We're no Mozarts but music is a very important part of our family life. I grew up singing in the Sunshine Band in church. My mother always sang to us. She encouraged our creativity and melodic harmonizing. I was in my high school choir and the marching and orchestra band. I went to a college where the conservatory was one of the best. I danced and put on a musical jamboree in college. One sister married a church pianist who is self taught. My brother and younger sister play and played in their respective HBCU marching bands. My ExHusband has played every kind of genre of music from Go-Go to Hard Core. He makes beats and fixes music equipment for musicians as a hobby/side hustle. When my kids fight we "sing it out". Essentially we love music. My family takes for granted, that if any of us has a kid, they'll be rhythmic and melodic.
Enter my youngest. She is almost three, cunning and confident. I never really paid attention before but I noticed that when she sings, sometimes it's a bit... Hmm as I'm writing I can't even describe it. But I attributed it to her being a baby and just loving to yell. Since she is the youngest I figured she was creating a signature method to be heard and distinguish her place within the three piece. But I am very wrong.
The other night we were singing Rihanna songs (yes this is our guilty pleasure). Her songs are easy to sing, pop diddies that make you happy, 'cause that's pop music. So we are singing "Stay" and me and the older two are projecting a wonderful choral rendition with some harmony thrown in every-now-and-then. Well, here comes my youngest belting out a solo that is nowhere on key. Like not remotely near the key we are singing in. And because she is so young I think it's cute. But what happens when she gets older? Her confidence to take the lead is unsettling... In fact it's jarring. I know she'll be fine. She's super rhythmic and ultra confident. If we have a band she'll be the drummer, no one can hear a drummer singing without a mic.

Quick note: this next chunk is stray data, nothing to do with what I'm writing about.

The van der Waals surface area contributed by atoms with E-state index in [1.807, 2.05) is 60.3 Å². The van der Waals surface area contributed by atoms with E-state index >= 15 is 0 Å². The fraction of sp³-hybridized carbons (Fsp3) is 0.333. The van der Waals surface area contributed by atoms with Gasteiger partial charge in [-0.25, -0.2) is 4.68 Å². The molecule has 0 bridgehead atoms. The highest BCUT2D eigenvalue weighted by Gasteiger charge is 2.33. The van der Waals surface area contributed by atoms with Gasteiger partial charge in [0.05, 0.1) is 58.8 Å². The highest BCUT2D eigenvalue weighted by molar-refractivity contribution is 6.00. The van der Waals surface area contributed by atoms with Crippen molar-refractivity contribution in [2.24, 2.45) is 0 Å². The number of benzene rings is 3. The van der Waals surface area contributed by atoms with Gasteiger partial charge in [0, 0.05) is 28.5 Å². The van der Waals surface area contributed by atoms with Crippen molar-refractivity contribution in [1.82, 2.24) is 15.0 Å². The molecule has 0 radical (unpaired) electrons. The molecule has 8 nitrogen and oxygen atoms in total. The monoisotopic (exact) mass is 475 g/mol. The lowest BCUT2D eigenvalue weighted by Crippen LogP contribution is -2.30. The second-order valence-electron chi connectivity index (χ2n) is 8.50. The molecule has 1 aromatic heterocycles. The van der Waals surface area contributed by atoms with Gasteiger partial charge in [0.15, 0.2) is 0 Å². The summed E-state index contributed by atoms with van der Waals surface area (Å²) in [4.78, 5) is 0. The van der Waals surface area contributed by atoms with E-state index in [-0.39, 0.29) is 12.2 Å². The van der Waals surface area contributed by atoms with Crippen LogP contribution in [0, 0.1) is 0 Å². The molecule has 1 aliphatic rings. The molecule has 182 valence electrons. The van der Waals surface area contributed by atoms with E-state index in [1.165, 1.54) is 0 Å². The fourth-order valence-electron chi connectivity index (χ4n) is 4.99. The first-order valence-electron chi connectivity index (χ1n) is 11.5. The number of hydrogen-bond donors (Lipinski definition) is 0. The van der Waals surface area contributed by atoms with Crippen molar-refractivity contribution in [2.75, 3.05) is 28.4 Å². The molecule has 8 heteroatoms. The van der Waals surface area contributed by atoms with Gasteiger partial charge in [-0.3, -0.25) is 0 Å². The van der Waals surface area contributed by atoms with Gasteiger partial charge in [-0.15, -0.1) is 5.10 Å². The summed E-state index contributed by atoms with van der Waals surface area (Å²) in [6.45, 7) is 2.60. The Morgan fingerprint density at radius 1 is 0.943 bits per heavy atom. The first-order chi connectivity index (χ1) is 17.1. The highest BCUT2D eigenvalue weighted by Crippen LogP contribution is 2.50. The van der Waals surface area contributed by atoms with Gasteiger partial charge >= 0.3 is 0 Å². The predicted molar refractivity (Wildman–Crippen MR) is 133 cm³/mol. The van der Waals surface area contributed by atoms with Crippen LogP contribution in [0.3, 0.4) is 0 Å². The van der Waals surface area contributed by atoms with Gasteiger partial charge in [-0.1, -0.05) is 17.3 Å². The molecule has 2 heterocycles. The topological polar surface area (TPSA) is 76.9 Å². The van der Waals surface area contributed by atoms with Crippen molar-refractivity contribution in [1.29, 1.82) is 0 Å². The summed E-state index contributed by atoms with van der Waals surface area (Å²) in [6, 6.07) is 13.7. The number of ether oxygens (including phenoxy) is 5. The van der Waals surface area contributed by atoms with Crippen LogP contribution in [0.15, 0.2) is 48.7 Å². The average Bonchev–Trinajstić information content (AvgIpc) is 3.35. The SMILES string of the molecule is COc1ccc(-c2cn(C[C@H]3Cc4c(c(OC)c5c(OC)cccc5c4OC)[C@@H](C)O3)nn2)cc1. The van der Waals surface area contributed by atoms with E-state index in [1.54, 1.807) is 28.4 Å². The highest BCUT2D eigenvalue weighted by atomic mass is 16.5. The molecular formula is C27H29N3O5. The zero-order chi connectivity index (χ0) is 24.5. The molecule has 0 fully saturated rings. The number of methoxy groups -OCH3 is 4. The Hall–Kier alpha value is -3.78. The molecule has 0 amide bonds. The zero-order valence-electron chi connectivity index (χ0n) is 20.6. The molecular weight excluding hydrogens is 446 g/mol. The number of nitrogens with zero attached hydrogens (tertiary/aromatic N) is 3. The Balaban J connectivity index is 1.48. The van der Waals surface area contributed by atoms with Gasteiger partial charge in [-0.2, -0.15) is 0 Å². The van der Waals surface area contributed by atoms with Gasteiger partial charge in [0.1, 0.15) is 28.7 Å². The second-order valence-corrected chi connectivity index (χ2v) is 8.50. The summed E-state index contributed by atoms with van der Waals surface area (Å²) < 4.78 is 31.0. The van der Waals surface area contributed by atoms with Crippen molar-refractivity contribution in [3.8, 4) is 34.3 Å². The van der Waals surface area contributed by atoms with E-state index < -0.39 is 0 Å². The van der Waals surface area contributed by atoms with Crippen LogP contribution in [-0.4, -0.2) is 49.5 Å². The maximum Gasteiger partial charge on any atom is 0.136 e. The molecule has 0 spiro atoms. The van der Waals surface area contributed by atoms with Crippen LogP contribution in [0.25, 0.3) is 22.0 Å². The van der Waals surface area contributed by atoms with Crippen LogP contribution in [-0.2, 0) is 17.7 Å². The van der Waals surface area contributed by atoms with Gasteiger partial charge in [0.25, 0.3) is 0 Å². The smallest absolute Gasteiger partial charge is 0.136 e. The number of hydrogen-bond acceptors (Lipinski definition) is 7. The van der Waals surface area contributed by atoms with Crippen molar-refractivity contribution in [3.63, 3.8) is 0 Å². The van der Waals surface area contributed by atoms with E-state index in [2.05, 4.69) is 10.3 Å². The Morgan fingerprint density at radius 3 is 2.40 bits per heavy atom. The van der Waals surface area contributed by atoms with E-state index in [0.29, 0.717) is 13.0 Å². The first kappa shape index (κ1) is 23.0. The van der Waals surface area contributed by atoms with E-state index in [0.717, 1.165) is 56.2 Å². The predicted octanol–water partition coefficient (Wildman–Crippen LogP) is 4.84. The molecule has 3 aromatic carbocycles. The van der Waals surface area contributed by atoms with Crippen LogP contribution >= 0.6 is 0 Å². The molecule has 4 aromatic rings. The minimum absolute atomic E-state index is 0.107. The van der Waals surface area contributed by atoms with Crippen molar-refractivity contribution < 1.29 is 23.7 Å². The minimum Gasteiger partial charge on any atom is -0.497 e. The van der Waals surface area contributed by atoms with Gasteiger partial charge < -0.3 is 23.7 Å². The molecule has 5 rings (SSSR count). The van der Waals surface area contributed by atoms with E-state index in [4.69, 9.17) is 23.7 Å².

I've thought about this. Lots of families have signature traits... Super tall, very soft spoken, uncomfortably attractive or really smart, really outgoing, or really badass; even super athletic or artistic. But when we take for granted these God given "signature traits", the black sheep usually feel the brunt of not fitting in. Here are a couple things to do about it:
1. Nothing is certain. Your entire family may be red heads and you end up with the kid with jet black hair. Genetics is the trick of nature. Recessive genes are the trump card of the game. All of humanity is part of one massive gene pool so honestly it's a toss up.
2. Don't punish your kid for being different. If everyone is cool and your kid happens to be the weirdo or loser don't let other family members bully them or mistreat them. Being different can be punishment enough.
3. Talk to your kid and help them find the things they are good at. Make sure you highlight everyone's talents. Not just the signatures. That way everyone feels great!
4. Make your family try new things. Trying new activities lets you see new talents come to the surface. It also puts everyone in a position of a novice.
Being part of a family should be fun. These are the people you can reference and depend on. At least it should be that way. When you are with your family you should feel at home. Signature talents although awesome and defining, they can be burdensome and pressuring. Make sure that as parents you're aware of everyone's abilities and you provide opportunities for everyone to shine... Even mom and dad.
I'm a former teacher and former college athlete, currently working to make life more equitable for all people. My mission is to get parents to partner with their child's teacher.